I’ve been waiting to write this Blog posting for a while and now I can. As from today PLoS ONE has a user rating system for its articles. All users can now rate articles in three subjective categories: Insight, Reliability and Style. We have made the tool, now we need you to come and use it.
User rating is a very common feature of websites these days, be it for movies, books, blog posts, pretty much anything. What user rating allows is a quick and easy survey of a communities opinion. Despite the obvious advantages to hard pressed scientists trying to get to grips with a vast literature this simple system hasn’t been much applied to scientific papers up to this point.
The major exception to this is probably Faculty of 1000, which has been providing ratings for papers for many years, but that is not based on the opinion of a whole community but only the thoughts of a select few.
So what will this new rating system look like? Well, if you go to any of the six hundred or so papers that PLoS ONE has so far published and look in the right had column you will see a little box containing five small stars. Those indicate the overall aggregate rating of the paper based on individual ‘votes’ from individual users.
You can also see there how many users have rated a paper and can expand the box to show the average rating in all three categories. You can also open up a separate page which shows you exactly who has rated a paper, what their ratings were and any comments they have made.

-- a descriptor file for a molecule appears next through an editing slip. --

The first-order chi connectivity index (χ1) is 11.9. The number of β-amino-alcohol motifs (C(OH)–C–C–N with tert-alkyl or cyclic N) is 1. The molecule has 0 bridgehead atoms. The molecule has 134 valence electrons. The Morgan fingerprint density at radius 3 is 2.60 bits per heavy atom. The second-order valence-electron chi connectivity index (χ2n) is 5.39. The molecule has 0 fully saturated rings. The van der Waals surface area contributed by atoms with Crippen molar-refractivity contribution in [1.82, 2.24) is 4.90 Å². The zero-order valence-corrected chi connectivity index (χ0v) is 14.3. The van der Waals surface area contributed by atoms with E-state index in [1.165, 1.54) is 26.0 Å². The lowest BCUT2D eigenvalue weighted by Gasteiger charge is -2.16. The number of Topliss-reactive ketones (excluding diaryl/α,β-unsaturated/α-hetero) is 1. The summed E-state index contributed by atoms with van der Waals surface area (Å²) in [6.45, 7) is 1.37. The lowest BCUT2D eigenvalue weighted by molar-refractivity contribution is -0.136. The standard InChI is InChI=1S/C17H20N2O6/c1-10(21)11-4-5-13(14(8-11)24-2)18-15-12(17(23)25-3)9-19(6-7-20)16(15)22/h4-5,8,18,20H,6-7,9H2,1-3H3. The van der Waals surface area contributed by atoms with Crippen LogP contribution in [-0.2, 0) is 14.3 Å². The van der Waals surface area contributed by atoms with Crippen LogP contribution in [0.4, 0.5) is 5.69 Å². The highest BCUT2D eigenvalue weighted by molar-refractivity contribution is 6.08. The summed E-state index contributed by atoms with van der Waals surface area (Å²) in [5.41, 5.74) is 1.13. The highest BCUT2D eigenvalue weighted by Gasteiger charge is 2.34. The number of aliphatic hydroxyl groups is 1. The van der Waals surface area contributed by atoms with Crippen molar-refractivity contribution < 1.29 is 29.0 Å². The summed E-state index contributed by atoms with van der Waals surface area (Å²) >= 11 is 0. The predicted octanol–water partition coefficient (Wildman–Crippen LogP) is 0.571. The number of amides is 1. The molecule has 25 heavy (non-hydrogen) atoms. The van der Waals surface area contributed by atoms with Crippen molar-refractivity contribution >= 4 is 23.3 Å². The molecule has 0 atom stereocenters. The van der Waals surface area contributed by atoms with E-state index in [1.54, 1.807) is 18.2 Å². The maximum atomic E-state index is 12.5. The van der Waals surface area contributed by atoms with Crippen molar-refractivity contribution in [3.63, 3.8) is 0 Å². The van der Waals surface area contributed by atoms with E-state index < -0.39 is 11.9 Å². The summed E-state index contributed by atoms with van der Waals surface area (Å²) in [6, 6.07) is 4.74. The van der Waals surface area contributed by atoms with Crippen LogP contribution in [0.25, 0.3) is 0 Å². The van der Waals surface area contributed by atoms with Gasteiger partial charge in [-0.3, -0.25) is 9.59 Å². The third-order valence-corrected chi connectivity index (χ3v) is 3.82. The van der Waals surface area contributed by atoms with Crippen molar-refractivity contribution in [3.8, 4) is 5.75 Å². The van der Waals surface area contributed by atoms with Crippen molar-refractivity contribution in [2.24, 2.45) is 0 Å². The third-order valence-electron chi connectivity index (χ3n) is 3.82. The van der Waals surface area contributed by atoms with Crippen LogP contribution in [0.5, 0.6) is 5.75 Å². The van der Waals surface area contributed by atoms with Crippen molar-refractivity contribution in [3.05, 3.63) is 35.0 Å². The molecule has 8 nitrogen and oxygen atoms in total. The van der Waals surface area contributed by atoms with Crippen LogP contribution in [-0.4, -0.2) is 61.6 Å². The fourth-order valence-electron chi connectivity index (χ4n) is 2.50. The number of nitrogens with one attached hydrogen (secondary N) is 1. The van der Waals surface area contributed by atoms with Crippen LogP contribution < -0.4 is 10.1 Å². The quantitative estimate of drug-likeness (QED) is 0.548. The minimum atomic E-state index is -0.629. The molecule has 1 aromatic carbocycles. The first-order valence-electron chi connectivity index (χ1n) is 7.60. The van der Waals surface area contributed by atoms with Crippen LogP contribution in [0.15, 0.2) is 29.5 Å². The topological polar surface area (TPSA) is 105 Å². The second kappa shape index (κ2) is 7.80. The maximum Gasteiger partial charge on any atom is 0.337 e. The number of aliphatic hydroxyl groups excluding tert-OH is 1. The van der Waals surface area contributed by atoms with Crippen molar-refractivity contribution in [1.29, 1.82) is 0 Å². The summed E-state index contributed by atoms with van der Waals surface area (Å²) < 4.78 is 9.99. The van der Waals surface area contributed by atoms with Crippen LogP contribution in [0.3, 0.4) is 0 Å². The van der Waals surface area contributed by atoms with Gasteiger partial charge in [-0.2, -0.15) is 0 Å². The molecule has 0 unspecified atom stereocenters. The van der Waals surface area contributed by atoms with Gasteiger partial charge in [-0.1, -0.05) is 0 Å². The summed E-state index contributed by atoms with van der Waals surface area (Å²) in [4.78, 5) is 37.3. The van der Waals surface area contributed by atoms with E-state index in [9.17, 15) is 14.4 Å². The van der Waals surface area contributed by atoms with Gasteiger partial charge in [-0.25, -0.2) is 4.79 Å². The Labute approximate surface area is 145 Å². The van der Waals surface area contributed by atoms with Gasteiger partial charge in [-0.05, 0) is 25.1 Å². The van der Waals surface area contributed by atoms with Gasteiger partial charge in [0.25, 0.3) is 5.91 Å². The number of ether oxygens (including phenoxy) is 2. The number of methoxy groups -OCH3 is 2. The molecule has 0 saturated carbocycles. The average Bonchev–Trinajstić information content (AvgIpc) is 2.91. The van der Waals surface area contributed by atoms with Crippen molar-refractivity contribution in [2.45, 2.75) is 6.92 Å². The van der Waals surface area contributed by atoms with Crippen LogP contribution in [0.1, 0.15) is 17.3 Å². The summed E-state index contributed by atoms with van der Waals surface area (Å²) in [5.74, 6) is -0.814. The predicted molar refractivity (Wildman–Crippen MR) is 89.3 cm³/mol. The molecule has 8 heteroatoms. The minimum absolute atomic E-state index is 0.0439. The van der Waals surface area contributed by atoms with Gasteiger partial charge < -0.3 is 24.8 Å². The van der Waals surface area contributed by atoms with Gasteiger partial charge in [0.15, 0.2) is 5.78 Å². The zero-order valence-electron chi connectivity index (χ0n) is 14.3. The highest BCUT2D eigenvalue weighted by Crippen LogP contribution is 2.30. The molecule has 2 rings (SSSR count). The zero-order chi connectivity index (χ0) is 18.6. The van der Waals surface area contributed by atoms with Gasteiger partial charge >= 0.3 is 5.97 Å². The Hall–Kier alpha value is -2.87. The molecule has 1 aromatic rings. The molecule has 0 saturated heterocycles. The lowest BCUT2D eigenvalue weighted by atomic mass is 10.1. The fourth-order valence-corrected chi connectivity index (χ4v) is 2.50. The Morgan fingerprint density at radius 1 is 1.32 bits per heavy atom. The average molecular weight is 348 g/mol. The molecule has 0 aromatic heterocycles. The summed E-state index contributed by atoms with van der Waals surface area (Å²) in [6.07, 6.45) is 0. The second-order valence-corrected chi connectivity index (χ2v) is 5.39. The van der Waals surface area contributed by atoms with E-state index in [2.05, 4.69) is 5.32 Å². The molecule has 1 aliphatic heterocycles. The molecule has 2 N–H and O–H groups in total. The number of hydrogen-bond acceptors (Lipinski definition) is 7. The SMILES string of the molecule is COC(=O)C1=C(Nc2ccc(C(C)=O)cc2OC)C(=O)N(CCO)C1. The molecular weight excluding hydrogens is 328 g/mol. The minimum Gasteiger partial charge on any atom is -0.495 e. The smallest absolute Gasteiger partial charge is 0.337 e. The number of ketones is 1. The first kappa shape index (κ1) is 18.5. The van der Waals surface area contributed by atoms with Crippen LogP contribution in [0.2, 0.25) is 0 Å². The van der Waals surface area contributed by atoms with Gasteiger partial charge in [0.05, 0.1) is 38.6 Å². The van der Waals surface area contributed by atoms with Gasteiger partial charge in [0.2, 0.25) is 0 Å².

By far the most important thing in the ratings box though is the link marked “Rate This Article”. That will open up a box the window which allows you to give your own opinion as to how important, reliable and stylish the work described is on a 5 point scale: bland to profound, tenuous to unassailable, and crude to elegant. There is also the opportunity to leave a comment along with your rating.
Rating comments are intended to be shorter and pithier than annotation and discussion comments. These are where you can say ‘great paper, well done’ to the authors, or whatever else your opinion of a paper might be. Obviously, rules of civilised behaviour apply.
I could go on at length about how to use ratings but since it is all written up neatly and using proper grammar on our Guidelines for Rating page I won’t go on about it here. Instead I have a call to arms.
Any user rating system relies, like any system of voting, works better the more people engage with it. So here is my request to everyone reading this blog:
Never read a paper on PLoS ONE without leaving a rating